Jun 28, 2010

The End of the Term

Today marks the end of the Supreme Court's Spring 2010 term. As per usual, the Court held off on the most important opinions of the term until the very end. Last week, they released their decisions on the 'honest services' cases, holding that 'honest services fraud' only pertains to kickbacks and bribery schemes. I absolutely disagree with the majority's opinion, though I agree with the holding. As Justice Scalia notes in his concurrence:

[I]t is obvious that mere prohibition of bribery and kickbacks was not the intent of the statute. To say that bribery and kickbacks represented "the core" of the doctrine, or that most cases applying the doctrine involved those offenses, is not to say that they are the doctrine. All it proves is that the multifarious versions of the doctrine overlap with regard to those offenses. But the doctrine itself is much more. Among all the pre-McNally smörgåsbord-offerings of varieties of honest-services fraud, not one is limited to bribery and kickbacks. That is a dish the Court has cooked up all on its own.

The Court desperately wanted to save honest services. It did, but only by concocting congressional intent. The only intent that went into the statute was that of spineless congressmen to be vague, and the Supremes have just abetted that by creating law where none had been. Now, we just have redundancy. If Congress had intended to make honest services fraud pertain to bribery and kickbacks, it wouldn't have already passed bribery and kickback statutes.

This morning's opinions and orders included a few important things to note:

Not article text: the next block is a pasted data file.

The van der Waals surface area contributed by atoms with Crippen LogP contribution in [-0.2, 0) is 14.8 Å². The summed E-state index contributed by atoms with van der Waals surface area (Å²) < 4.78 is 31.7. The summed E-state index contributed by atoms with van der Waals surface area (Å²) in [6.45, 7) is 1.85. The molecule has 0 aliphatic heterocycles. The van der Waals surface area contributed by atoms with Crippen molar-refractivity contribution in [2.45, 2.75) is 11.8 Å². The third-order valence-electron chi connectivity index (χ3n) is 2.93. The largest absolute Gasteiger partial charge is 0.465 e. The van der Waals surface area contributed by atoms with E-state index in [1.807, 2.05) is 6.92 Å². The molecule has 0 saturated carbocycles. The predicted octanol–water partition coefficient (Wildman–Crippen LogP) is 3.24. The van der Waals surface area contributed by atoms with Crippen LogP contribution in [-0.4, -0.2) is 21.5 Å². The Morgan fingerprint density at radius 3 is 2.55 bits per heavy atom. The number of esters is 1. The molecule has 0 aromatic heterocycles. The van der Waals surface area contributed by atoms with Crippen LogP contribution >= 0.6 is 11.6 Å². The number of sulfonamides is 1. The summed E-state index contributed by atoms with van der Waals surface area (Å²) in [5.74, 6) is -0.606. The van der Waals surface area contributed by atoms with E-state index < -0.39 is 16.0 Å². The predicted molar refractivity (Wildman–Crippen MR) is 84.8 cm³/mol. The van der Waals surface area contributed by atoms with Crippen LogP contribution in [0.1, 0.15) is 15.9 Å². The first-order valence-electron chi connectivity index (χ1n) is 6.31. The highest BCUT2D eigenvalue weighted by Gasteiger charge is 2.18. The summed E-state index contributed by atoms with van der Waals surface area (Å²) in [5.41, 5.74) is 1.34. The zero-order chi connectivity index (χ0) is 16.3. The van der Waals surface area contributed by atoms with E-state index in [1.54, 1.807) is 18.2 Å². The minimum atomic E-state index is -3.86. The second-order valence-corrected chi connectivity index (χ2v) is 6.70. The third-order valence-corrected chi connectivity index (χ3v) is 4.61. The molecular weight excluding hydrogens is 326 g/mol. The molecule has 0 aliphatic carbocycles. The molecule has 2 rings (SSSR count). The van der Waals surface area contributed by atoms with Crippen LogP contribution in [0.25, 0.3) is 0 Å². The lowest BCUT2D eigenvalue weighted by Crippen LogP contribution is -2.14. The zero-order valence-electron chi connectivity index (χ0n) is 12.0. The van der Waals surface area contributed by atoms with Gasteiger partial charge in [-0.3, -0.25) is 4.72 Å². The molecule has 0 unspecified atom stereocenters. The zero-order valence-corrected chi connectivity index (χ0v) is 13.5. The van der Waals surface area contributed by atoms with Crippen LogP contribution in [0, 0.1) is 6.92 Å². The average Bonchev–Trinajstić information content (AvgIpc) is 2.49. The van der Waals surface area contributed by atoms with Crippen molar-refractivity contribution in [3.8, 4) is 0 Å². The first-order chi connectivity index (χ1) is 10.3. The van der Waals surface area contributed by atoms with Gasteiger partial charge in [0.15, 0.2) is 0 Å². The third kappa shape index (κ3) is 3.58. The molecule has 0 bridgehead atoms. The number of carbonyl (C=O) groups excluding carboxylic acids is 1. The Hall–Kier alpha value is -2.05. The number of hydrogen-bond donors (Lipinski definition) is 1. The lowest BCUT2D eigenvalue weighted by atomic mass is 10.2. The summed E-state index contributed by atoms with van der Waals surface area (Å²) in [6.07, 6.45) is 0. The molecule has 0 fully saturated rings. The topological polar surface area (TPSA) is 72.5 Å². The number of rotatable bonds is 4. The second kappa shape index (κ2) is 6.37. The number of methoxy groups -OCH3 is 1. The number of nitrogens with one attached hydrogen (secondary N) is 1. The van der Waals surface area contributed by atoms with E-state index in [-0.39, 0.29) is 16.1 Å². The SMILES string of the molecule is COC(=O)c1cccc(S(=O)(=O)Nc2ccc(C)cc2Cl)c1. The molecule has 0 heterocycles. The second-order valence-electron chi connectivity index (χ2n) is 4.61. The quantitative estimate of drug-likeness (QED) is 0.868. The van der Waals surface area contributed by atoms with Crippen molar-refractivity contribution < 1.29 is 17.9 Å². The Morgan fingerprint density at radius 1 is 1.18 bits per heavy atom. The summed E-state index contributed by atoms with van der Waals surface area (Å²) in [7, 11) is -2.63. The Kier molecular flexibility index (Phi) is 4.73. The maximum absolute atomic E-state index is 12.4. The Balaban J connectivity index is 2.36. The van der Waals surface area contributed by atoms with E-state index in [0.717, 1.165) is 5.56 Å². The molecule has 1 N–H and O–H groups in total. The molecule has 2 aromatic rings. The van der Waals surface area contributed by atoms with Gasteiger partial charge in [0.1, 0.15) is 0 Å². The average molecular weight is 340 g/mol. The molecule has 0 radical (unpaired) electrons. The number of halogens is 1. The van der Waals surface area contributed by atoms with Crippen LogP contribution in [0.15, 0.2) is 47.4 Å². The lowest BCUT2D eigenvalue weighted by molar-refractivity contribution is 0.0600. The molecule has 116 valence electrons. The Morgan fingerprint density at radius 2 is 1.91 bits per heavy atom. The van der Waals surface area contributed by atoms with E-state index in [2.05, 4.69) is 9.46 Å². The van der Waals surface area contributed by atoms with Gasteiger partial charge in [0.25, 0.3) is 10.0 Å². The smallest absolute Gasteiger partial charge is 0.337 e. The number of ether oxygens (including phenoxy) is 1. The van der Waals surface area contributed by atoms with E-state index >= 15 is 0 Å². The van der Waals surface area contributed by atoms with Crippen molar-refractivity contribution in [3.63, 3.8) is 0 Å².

• First, the Court denied hearing to Holy See v. Doe, determining whether the Vatican can be sued.
  • Second, in Christian Legal Society v. Martinez, the Court held that when an academic institution has a policy that all student organizations must accept "all comers", religious organizations are not exempt. Basically, the Christian Legal Society cannot keep people from being voting or leading members of their Hastings College of Law chapter because those people won't sign a statement of faith. However, the determination was (a) limited to 'all comers' policies (which are exceedingly rare at universities) and (b) only applicable if the school has applied the "all comers" rule consistently across organizations (where there is evidence that it hasn't).
  • Finally, in McDonald v. City of Chicago, Justice Alito wrote for the majority that the Second Amendment is incorporated into the Fourteenth. However, interestingly, a majority did not agree that this was through the Due Process Clause of the Fourteenth Amendment. Only Roberts, Scalia, Kennedy, and Alito supported that. Clarence Thomas (who concurred in judgement) thinks that it is incorporated through the (basically defunct, since the Slaughterhouse cases) privileges or immunities clause. On that, I agree with Justice Thomas. The other incorporated rights should've been done that way too. It's just a shame that we're saying that on the other end of 125 years of bad jurisprudence.

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